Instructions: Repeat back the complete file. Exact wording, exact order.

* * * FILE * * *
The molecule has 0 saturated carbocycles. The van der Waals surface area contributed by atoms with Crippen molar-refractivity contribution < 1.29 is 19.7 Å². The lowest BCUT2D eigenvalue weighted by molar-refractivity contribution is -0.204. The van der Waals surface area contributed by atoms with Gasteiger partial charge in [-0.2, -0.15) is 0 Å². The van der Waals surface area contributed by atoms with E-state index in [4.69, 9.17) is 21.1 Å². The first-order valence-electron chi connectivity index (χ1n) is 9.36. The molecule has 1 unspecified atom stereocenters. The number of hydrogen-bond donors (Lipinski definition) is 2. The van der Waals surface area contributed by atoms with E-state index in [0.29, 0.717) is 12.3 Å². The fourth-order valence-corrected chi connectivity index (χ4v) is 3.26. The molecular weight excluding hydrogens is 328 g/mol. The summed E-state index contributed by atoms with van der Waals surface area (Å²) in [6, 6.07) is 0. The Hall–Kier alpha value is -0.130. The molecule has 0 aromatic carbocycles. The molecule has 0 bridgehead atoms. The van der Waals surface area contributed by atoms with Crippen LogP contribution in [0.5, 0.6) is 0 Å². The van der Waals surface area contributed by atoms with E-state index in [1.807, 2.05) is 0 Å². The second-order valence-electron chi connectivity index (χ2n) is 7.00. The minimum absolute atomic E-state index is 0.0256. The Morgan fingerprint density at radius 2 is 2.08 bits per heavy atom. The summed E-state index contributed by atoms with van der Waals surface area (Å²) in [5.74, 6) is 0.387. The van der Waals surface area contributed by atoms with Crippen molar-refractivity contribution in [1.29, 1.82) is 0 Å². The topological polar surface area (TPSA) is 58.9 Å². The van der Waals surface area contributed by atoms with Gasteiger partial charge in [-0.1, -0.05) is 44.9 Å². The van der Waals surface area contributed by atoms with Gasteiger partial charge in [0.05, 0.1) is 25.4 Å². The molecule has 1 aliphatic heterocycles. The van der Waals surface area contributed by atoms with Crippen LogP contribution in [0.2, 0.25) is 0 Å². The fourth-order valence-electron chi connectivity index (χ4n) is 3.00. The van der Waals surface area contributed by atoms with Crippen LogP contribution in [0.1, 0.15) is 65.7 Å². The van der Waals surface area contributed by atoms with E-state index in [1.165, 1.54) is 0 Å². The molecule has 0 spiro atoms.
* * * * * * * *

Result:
The molecule has 0 saturated carbocycles. The van der Waals surface area contributed by atoms with Crippen molar-refractivity contribution < 1.29 is 19.7 Å². The lowest BCUT2D eigenvalue weighted by molar-refractivity contribution is -0.204. The van der Waals surface area contributed by atoms with Gasteiger partial charge in [-0.2, -0.15) is 0 Å². The van der Waals surface area contributed by atoms with E-state index in [4.69, 9.17) is 21.1 Å². The first-order valence-electron chi connectivity index (χ1n) is 9.36. The molecule has 1 unspecified atom stereocenters. The number of hydrogen-bond donors (Lipinski definition) is 2. The van der Waals surface area contributed by atoms with E-state index in [0.29, 0.717) is 12.3 Å². The fourth-order valence-corrected chi connectivity index (χ4v) is 3.26. The molecular weight excluding hydrogens is 328 g/mol. The summed E-state index contributed by atoms with van der Waals surface area (Å²) in [6, 6.07) is 0. The Hall–Kier alpha value is -0.130. The molecule has 0 aromatic carbocycles. The molecule has 0 bridgehead atoms. The van der Waals surface area contributed by atoms with Crippen LogP contribution in [0.5, 0.6) is 0 Å². The van der Waals surface area contributed by atoms with E-state index in [1.807, 2.05) is 0 Å². The second-order valence-electron chi connectivity index (χ2n) is 7.00. The minimum absolute atomic E-state index is 0.0256. The Morgan fingerprint density at radius 2 is 2.08 bits per heavy atom. The summed E-state index contributed by atoms with van der Waals surface area (Å²) in [5.74, 6) is 0.387. The van der Waals surface area contributed by atoms with Crippen molar-refractivity contribution in [1.29, 1.82) is 0 Å². The topological polar surface area (TPSA) is 58.9 Å². The van der Waals surface area contributed by atoms with Gasteiger partial charge in [-0.1, -0.05) is 44.9 Å². The van der Waals surface area contributed by atoms with Gasteiger partial charge in [0.05, 0.1) is 25.4 Å². The molecule has 1 aliphatic heterocycles. The van der Waals surface area contributed by atoms with Crippen LogP contribution in [0.2, 0.25) is 0 Å². The fourth-order valence-electron chi connectivity index (χ4n) is 3.00. The van der Waals surface area contributed by atoms with Crippen LogP contribution in [0.1, 0.15) is 65.7 Å². The van der Waals surface area contributed by atoms with E-state index in [1.165, 1.54) is 0 Å². The molecule has 0 spiro atoms.